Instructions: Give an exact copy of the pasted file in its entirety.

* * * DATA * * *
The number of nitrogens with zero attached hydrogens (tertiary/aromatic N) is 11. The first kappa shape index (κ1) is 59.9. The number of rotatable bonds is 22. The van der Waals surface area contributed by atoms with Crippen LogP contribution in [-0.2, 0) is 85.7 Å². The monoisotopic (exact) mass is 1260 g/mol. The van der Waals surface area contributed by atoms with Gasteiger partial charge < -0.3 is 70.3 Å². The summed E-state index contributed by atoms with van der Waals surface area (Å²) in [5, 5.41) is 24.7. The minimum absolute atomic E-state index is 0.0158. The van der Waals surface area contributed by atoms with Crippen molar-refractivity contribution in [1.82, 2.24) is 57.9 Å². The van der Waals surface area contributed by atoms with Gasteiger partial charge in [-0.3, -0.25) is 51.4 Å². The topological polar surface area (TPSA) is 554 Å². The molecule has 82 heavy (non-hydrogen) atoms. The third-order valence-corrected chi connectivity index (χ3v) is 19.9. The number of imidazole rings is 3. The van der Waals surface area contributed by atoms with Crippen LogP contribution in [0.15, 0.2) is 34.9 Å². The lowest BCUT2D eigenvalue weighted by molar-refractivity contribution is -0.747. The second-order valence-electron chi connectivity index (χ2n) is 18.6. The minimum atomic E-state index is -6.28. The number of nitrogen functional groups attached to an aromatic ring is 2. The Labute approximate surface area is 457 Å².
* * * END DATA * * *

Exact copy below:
The number of nitrogens with zero attached hydrogens (tertiary/aromatic N) is 11. The first kappa shape index (κ1) is 59.9. The number of rotatable bonds is 22. The van der Waals surface area contributed by atoms with Crippen LogP contribution in [-0.2, 0) is 85.7 Å². The monoisotopic (exact) mass is 1260 g/mol. The van der Waals surface area contributed by atoms with Gasteiger partial charge < -0.3 is 70.3 Å². The summed E-state index contributed by atoms with van der Waals surface area (Å²) in [5, 5.41) is 24.7. The minimum absolute atomic E-state index is 0.0158. The van der Waals surface area contributed by atoms with Crippen molar-refractivity contribution in [1.82, 2.24) is 57.9 Å². The van der Waals surface area contributed by atoms with Gasteiger partial charge in [-0.3, -0.25) is 51.4 Å². The topological polar surface area (TPSA) is 554 Å². The molecule has 82 heavy (non-hydrogen) atoms. The third-order valence-corrected chi connectivity index (χ3v) is 19.9. The number of imidazole rings is 3. The van der Waals surface area contributed by atoms with Crippen LogP contribution in [0.15, 0.2) is 34.9 Å². The lowest BCUT2D eigenvalue weighted by molar-refractivity contribution is -0.747. The second-order valence-electron chi connectivity index (χ2n) is 18.6. The minimum atomic E-state index is -6.28. The number of nitrogen functional groups attached to an aromatic ring is 2. The Labute approximate surface area is 457 Å².